Gossip, Sabotage, and Friendship Network Dataset

Published: 10-02-2021| Version 2 | DOI: 10.17632/kpjjvg39k3.2
Contributors:
Gustav R. Sjobeck,
Rebecca Glass,

Description

Data were collected from a Men’s and Women’s collegiate crew team members from a small liberal arts college. Participants (N = 44) reported information about how often they gossip about members of the team (positively, negatively), who they have had hooked-up with on the team, who they consider to be friends with on the team, whether they have to sabotaged or been sabotaged by any teammates, their well-being and feelings of loneliness.

Files

Steps to reproduce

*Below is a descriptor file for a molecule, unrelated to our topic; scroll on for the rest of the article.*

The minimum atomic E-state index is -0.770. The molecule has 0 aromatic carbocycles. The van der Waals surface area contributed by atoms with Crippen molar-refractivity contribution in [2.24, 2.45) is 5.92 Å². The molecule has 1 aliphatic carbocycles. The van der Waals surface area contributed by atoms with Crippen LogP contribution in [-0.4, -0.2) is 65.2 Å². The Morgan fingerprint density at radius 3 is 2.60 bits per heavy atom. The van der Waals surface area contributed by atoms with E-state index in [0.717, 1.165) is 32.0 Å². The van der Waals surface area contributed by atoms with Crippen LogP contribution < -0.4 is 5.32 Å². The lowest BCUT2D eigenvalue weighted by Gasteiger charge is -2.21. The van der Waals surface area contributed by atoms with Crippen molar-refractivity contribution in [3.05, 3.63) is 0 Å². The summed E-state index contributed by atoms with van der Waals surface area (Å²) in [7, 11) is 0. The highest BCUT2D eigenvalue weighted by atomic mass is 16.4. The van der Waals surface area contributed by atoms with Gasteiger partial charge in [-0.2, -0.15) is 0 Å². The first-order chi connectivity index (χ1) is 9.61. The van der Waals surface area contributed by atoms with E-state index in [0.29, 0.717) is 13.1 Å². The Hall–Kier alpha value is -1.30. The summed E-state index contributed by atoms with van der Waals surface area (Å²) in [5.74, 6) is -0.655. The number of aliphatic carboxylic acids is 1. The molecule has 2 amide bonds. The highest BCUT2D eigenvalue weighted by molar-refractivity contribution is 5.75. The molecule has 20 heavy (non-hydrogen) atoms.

Data were acquired online, using two Qualtrics surveys. The first survey collected participant names and consents. The second survey asked participants to list how often they gossip about members of the team (positively, negatively), who they have had hooked-up with on the team, who they consider to be friends with on the team, whether they have to sabotaged or been sabotaged by any teammates, General Well-Being Schedule (Fazio, 1977) and the R-UCLA Loneliness Scale (Russell et al., 1980). Experimental Design, Materials, and Methods Participants on the Men’s and Women’s crew team were first approached to give consent to be involved in the study. All but one crew team members gave permission to be included in the study. A roster was created with team members who gave consent. Participants were then sent an online survey asking them how often they positively gossip about members of the team, negatively gossip about members of the team, spread hook-up gossip about members of the team, who they have had hooked-up with on the team, who they consider to be friends with on the team, whether they have sabotaged or been sabotaged by any teammates, General Well-Being Schedule [2], and the R-UCLA Loneliness Scale [3], and how many hook-up partners they have had at the university. Data cleaning. The raw data file was anonymized to protect the identity of the participants and is shared as “Gossip_and_Well-Being-RAW.csv” (also for SPSS “Gossip_and_Well-Being-RAW.sav”). Raw data was analyzed using “Gossip_and_Well-Being-SYNTAX.sps” (for text file version “Gossip_and_Well-Being-SYNTAX.rtf”. The Analyzed data is shared as “Gossip_and_Well-Being-ANALYZED.csv” (also for SPSS “Gossip_and_Well-Being-ANALYZED.sav”). The Analyzed data file has been expanded upon to include the following information: GWBS items 1 to 16, and items 24 and 25 were reverse coded. An overall GWBS score was derived by summing all GWBS items. RUCLA items 1, 4, 5, 6, 9, 10, 15, 16, 19, and 20 were reverse coded. An overall RUCLA score was derived by summing all RUCLA items. All negative gossip, positive gossip, hook-up gossip, hook-up, have sabotaged others, been sabotaged, and friendship responses have also been recoded as a binary (Yes/No) response. In addition, incoming and outgoing network information were coded into separate variables.